R (Lewis) v Redcar and Cleveland Borough Council and Persimmon Homes Teeside Limited [2008] EWCA Civ 746

In a case which will put an end to much uncertainty, a recent Court of Appeal decision makes clear the dividing line between predisposition and predetermination in cases where councillors might be expected to have strong political views. The decision is authority that, in non quasi-judicial decisions, members are able to follow their political inclinations.

The broad facts will be unremarkable to those with a planning background. Redcar and Cleveland Borough Council had granted planning permission for a mixed residential and leisure development on land which they owned. The site was near a conservation area and the planning application had become a politically sensitive one.

Planning permission was granted, contrary to the council’s own guidance that politically-sensitive decisions should not be made in the purdah period in the run-up to local elections. Following the grant of permission, and the election, there was a change of political control within the council. As is often the case in controversial planning decisions, the decision was challenged on the basis of an appearance of bias.

At first instance, Jackson J granted the application for judicial review and quashed the planning permission on the basis that the decision failed the well known “fair-minded and informed observer test” for apparent bias in Porter v Magill [2001] UKHL 67.

The issue in the case is well known: whether and to what extent there is, or ought to be a distinction, for the purposes of apparent bias, between quasi-judicial decisions and other local authority decisions.

Allowing the appeal, Pill LJ took a more expansive approach than has been seen previously, reversing Jackson J’s decision in part. It had not been demonstrated that members of the planning committee had made the decision with minds which were closed to planning merits, or in circumstances which had given rise to a real risk of such closed minds.

The point Pill LJ was at pains to make is that, except where they act quasi-judicially, councillors are elected to devise and implement policies and should be permitted to do so.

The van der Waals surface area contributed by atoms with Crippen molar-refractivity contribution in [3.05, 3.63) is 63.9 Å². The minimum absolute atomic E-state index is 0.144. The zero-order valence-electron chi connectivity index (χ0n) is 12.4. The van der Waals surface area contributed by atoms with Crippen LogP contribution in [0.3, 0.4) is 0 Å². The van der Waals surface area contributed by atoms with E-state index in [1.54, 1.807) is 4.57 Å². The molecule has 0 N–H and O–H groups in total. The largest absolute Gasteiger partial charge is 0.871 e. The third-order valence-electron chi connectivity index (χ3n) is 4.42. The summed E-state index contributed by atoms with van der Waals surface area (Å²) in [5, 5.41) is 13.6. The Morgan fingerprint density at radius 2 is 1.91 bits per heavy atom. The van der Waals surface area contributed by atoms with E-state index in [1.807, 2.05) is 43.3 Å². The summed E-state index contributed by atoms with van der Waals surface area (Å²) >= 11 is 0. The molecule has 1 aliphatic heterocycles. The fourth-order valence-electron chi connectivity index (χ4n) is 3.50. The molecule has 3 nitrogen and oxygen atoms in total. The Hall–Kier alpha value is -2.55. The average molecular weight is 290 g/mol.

He went on:

Central to such a consideration, however, must be a recognition that councillors are not in a quasi-judicial position but are elected to provide and pursue policies. Members of a planning committee would be entitled, and indeed expected, to have and to have expressed views on planning issues.

There must be “clear pointers … if that state of mind is to be held to have become a closed, or apparently closed, mind at the time of decision”.

Rix and Longmore LJJ gave concurring judgments. Rix LJ added:

So the test would be whether there is an appearance of predetermination, in the sense of a mind closed to the planning merits of the decision in question.

Evidence of political affiliation or of the adoption of policies towards a planning proposal will not for these purposes by itself amount to an appearance of the real possibility of predetermination, or what counts as bias for these purposes. Something more is required, something which goes to the appearance of a predetermined, closed mind in the decision making itself.

So here we see a distinction between quasi-judicial decisions and straightforward local authority decisions, providing a much needed dose of common sense. The judgments highlight the particular constitutional function of councillors and acknowledge their proper role as politicians rather than as impartial quasi-judicial figures.

The decision was clear cut and is unlikely to be appealed, which will warrant a relaxing of attitudes among officers, to the consternation of potential objectors. It will allow a more confident approach to non quasi-judicial decisions than officers have sometimes tended to take, provided of course the members in question keep an open mind.

The case comes in the wake of a series of cases* which sought to draw the line between predisposition and predetermination and demonstrated a move towards a common-sense approach and this latest will put paid to the last lingering doubts.

*Condron v National Assembly for Wales [2006] EWCA Civ 1573, R (on the application of Island Farm Development Ltd) v Bridgend CBC [2006] EWHC 2189 (Admin) and R (Linda Ware) v Neath Port Talbot Council & National Grid [2007] EWHC 913 (Admin).